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Australia 2016
Directed by
Peter Berg
133 minutes
Rated MA

Reviewed by
Bernard Hemingway
2.5 stars

Patriots Day

Synopsis: A dramatization of the Boston Marathon bombings on April 15, 2013 which killed three and injured hundreds and the subsequent capture of the two perps.

Given that we all know at least the broad strokes of the Boston Marathon bombings, the success of any film dealing with them depends on how successfully they are dramatized. The best you can say of Patriots Day regarding this is that it is adequately done, which means that the known events have been neatly dressed in the familiar style of the crime thriller.  Symptomatic of the approach, the main character, your typical working class Boston cop, Sgt. Tommy Saunders, played by Mark Wahlberg, is a completely fictional creation, devised to give some semblance of an identifiable narrative thread for us to follow, and, should the spirit take us, identify with (Wahlberg is a son of Boston).

The film starts by introducing us to Tommy who has been put on crowd control for some kind of insubordinate behaviour. Then progressively we are introduced to various real-life figures who will play their part in the coming events either as victims or public authorities who will be tasked with catching the bombers. The bombers, two Muslim brothers, are also briefly introduced in their cramped apartment awaiting the start of the race.  Then there’s the explosions and the rest of the film is given over to describing how the brothers were caught thanks to a battery of public surveillance technology and some good ol' firepower. 

There’s a lot to get through here but even with a two and a quarter-hour run-time it all feels unsatisfyingly superficial.  On the one hand there is the usual filmic essentialization of the facts, particularly to do with the investigation, but then there’s also a lot of unnecessary embroidering of them to try to up the “entertainment” factor.  Thus we get some of Tommy’s home life with his improbably good-looking wife (Michelle Monaghan) and ditto for local police chief  J.K. Simmons (although he doesn’t get a good-looking spouse), a detour to show the sweetly innocent life of a police officer (with, for no apparent reason, the inclusion of a robotic dog) who was murdered by the brothers, an action movie style gun battle between the brothers and police that doesn’t look remotely like anything that would have happened in real life and what I take to be a largely speculative depiction of the Tsarnaev bothers albeit one which gives no account of their motives, indeed presents them as a pair of congenital idiots.  Most ill-judged, no doubt in an attempt to get the adrenaline flowiing, is an over-bearing score by Trent Reznor that at times drowns out the dialogue. Harsher critics would draw attention to the fact that there is only one brief allusion to the American bombings of civilians in the Middle East and find the flag-waving, Irish-Catholic “spirit of Boston” ending a little too manipulative.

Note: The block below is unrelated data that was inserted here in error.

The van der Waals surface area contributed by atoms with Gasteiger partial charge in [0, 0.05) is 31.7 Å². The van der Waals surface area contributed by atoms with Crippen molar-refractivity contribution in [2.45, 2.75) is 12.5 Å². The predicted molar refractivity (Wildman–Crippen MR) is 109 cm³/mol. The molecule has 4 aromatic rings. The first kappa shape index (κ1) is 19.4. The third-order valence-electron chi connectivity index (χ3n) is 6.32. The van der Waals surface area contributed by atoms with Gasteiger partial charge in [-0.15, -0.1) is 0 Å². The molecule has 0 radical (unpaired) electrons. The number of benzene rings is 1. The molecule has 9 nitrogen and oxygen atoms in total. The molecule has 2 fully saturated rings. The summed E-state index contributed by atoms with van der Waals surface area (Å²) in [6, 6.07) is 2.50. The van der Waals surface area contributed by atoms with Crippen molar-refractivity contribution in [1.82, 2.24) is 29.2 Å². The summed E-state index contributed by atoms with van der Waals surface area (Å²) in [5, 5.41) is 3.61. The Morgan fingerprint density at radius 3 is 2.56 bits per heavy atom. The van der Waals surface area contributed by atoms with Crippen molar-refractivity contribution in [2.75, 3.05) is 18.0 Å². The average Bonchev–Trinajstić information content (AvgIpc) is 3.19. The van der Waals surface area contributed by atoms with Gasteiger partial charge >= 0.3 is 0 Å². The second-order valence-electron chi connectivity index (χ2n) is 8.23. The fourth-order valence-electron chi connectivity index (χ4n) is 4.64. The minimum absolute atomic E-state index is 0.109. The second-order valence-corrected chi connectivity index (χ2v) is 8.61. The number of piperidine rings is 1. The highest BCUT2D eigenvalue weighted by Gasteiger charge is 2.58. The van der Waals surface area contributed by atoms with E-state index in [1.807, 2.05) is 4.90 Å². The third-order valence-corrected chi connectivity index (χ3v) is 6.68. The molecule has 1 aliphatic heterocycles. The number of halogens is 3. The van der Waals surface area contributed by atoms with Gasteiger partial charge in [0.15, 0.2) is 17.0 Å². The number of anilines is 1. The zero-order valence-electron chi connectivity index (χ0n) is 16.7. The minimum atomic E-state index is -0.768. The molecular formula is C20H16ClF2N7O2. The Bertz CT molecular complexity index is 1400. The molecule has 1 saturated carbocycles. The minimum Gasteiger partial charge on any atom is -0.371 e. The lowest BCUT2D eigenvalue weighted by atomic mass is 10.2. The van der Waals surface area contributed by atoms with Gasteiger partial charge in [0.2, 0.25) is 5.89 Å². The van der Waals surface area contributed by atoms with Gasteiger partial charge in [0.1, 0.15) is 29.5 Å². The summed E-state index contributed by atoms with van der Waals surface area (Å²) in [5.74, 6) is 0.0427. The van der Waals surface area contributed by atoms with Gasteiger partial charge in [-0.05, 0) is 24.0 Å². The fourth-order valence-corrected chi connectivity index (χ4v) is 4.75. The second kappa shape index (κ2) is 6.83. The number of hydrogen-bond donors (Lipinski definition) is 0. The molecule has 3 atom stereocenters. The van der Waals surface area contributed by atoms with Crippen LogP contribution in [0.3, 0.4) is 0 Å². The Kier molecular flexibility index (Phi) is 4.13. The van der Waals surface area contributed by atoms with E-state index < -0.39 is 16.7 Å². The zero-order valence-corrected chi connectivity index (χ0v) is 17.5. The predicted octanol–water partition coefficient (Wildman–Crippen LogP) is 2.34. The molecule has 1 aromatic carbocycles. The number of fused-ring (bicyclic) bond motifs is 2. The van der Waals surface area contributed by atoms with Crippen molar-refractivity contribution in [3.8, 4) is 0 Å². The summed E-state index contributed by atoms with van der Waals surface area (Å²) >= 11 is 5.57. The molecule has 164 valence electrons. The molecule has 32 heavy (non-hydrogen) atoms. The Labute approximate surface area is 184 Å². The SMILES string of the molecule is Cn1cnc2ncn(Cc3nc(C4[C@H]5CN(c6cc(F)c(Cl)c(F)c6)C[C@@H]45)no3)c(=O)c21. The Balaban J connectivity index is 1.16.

The story of the Boston bombings is, needless to say, a tragic one and had director Berg and producer/star Wahlberg, who only recently collaborated on the much more successful real-life action drama, Deepwater Horizon, trusted to the strength of the facts this might have been a stronger film.




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